In the "Hey, I know that actress file": Marla is played by Danielle Fishel who played Topanga in Boy Meets World, and Claire is played by Tatyana Ali who played Ashley in the Fresh Prince of Bel-Air.

By this time, though the pace has picked up so much that if you're still watching, you're going to just dive in and enjoy the ride. This is not a serious movie, but it's actually better written and better acted than you would suspect from the official descriptions and from my babbling on about it here. If you want something a little more cogent than my fanboy ramblings, check out this fairly detailed plot summary from IMDB.

The IMDB summary calls this a "collegiate comedy of Shakespearean proportions." I find that really apt since, as I said above, this really felt like an old-fashioned play. While watching it, with all the door slammings and note swappings, I couldn't help but think of the classic play (and movie), Noises Off! You could almost swap out the play-within-a-play -- Nothing On! -- with a reworked Dorm Daze, and you would still have a hit on your hands.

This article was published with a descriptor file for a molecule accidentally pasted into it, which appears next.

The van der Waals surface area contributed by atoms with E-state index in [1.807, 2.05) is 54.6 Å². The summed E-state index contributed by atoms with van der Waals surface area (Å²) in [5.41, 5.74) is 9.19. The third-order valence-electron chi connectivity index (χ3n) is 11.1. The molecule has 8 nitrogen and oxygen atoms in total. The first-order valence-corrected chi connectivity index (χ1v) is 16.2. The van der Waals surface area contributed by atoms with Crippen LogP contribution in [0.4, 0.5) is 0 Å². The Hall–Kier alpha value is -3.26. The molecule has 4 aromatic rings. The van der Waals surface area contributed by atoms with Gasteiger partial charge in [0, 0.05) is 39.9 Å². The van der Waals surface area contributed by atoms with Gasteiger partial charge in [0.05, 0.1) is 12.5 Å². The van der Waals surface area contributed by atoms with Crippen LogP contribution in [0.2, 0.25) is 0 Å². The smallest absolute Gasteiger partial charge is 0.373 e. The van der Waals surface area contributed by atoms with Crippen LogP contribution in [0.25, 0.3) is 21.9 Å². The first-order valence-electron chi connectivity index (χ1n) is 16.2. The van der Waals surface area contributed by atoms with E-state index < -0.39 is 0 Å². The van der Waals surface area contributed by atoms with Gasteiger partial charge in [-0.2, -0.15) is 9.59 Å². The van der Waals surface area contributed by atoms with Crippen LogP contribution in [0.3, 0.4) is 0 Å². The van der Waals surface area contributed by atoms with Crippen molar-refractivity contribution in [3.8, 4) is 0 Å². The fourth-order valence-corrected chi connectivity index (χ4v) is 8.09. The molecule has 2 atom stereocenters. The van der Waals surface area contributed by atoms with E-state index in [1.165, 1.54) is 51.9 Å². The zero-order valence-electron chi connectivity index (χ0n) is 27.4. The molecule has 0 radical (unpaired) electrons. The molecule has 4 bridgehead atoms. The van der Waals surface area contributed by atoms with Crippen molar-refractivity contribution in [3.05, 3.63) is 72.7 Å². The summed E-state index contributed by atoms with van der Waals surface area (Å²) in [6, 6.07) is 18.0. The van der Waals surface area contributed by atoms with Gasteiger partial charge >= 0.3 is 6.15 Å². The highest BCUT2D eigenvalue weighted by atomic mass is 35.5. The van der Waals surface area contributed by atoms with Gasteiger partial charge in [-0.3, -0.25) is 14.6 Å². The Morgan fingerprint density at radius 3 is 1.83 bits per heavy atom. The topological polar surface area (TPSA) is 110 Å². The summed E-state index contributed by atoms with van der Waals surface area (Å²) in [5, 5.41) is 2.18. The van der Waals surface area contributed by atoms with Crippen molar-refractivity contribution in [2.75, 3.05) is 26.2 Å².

If you like classic comedies built on mistaken identity, misunderstandings, slamming doors, running down hallways, misplaced notes, and duplicate bags of money, then this is definitely a movie you should watch. Fair warning: it does have an R-Rating, so there are a few curse words here and there (nothing much, though), and a little bit of completely necessary nudity (okay, it wasn't necessary but that doesn't mean I didn't enjoy it). All in all, the naughty bits are pretty mild and were not included for shock value.

Out of five stars, I give this movie ****
Summary: "If you give this movie 15 minutes, you'll get sucked into a modern update on a classic drawing room/manor house comedy."